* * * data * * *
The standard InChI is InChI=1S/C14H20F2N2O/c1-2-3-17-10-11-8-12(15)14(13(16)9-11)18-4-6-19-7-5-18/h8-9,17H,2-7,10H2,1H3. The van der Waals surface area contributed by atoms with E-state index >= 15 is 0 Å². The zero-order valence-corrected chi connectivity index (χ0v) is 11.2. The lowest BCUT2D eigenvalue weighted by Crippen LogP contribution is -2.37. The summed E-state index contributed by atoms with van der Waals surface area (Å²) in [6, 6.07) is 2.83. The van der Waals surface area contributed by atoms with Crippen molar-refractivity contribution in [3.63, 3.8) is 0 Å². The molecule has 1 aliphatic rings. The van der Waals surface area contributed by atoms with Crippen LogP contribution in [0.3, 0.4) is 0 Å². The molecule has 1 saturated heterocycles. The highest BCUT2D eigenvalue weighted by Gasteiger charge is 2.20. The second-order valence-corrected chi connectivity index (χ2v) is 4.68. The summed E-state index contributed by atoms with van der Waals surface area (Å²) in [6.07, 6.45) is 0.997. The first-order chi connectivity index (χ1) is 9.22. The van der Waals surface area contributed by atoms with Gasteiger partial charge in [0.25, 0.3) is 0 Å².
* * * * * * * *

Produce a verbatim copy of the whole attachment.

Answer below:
The standard InChI is InChI=1S/C14H20F2N2O/c1-2-3-17-10-11-8-12(15)14(13(16)9-11)18-4-6-19-7-5-18/h8-9,17H,2-7,10H2,1H3. The van der Waals surface area contributed by atoms with E-state index >= 15 is 0 Å². The zero-order valence-corrected chi connectivity index (χ0v) is 11.2. The lowest BCUT2D eigenvalue weighted by Crippen LogP contribution is -2.37. The summed E-state index contributed by atoms with van der Waals surface area (Å²) in [6, 6.07) is 2.83. The van der Waals surface area contributed by atoms with Crippen molar-refractivity contribution in [3.63, 3.8) is 0 Å². The molecule has 1 aliphatic rings. The van der Waals surface area contributed by atoms with Crippen LogP contribution in [0.3, 0.4) is 0 Å². The molecule has 1 saturated heterocycles. The highest BCUT2D eigenvalue weighted by Gasteiger charge is 2.20. The second-order valence-corrected chi connectivity index (χ2v) is 4.68. The summed E-state index contributed by atoms with van der Waals surface area (Å²) in [6.07, 6.45) is 0.997. The first-order chi connectivity index (χ1) is 9.22. The van der Waals surface area contributed by atoms with Gasteiger partial charge in [0.25, 0.3) is 0 Å².